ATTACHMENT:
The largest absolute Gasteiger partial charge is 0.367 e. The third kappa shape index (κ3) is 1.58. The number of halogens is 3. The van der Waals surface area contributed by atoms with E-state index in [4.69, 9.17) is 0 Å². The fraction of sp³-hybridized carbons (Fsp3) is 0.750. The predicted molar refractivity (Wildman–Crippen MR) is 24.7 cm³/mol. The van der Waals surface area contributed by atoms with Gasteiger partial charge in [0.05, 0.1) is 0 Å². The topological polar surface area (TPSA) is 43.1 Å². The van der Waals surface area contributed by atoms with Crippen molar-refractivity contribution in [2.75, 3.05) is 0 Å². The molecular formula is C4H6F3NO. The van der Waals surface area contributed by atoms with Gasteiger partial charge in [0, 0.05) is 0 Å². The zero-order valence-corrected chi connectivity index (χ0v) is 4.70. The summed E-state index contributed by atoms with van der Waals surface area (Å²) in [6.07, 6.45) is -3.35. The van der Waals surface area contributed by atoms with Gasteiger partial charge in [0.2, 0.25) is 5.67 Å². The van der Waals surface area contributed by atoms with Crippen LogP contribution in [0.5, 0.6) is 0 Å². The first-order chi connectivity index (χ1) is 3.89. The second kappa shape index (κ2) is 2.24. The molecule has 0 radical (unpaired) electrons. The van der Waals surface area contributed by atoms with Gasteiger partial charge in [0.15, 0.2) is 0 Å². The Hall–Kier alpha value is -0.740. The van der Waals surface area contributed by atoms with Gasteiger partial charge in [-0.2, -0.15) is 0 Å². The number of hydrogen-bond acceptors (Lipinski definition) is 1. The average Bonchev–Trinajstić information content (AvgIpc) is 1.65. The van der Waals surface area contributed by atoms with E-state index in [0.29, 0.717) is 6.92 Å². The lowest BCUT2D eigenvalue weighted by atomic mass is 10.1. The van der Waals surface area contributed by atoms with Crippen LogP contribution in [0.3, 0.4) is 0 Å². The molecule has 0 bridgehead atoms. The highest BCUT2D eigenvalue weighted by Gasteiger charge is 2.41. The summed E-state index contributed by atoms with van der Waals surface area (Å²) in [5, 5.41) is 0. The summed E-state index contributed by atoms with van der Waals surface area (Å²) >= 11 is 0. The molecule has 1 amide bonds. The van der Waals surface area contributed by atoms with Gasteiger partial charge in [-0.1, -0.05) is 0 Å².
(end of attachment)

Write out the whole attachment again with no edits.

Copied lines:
The largest absolute Gasteiger partial charge is 0.367 e. The third kappa shape index (κ3) is 1.58. The number of halogens is 3. The van der Waals surface area contributed by atoms with E-state index in [4.69, 9.17) is 0 Å². The fraction of sp³-hybridized carbons (Fsp3) is 0.750. The predicted molar refractivity (Wildman–Crippen MR) is 24.7 cm³/mol. The van der Waals surface area contributed by atoms with Gasteiger partial charge in [0.05, 0.1) is 0 Å². The topological polar surface area (TPSA) is 43.1 Å². The van der Waals surface area contributed by atoms with Crippen molar-refractivity contribution in [2.75, 3.05) is 0 Å². The molecular formula is C4H6F3NO. The van der Waals surface area contributed by atoms with Gasteiger partial charge in [0, 0.05) is 0 Å². The zero-order valence-corrected chi connectivity index (χ0v) is 4.70. The summed E-state index contributed by atoms with van der Waals surface area (Å²) in [6.07, 6.45) is -3.35. The van der Waals surface area contributed by atoms with Gasteiger partial charge in [0.2, 0.25) is 5.67 Å². The van der Waals surface area contributed by atoms with Crippen LogP contribution in [0.5, 0.6) is 0 Å². The first-order chi connectivity index (χ1) is 3.89. The second kappa shape index (κ2) is 2.24. The molecule has 0 radical (unpaired) electrons. The van der Waals surface area contributed by atoms with Gasteiger partial charge in [0.15, 0.2) is 0 Å². The Hall–Kier alpha value is -0.740. The van der Waals surface area contributed by atoms with Gasteiger partial charge in [-0.2, -0.15) is 0 Å². The number of hydrogen-bond acceptors (Lipinski definition) is 1. The average Bonchev–Trinajstić information content (AvgIpc) is 1.65. The van der Waals surface area contributed by atoms with E-state index in [0.29, 0.717) is 6.92 Å². The lowest BCUT2D eigenvalue weighted by atomic mass is 10.1. The van der Waals surface area contributed by atoms with Crippen LogP contribution in [0.3, 0.4) is 0 Å². The molecule has 0 bridgehead atoms. The highest BCUT2D eigenvalue weighted by Gasteiger charge is 2.41. The summed E-state index contributed by atoms with van der Waals surface area (Å²) in [5, 5.41) is 0. The summed E-state index contributed by atoms with van der Waals surface area (Å²) >= 11 is 0. The molecule has 1 amide bonds. The van der Waals surface area contributed by atoms with Gasteiger partial charge in [-0.1, -0.05) is 0 Å².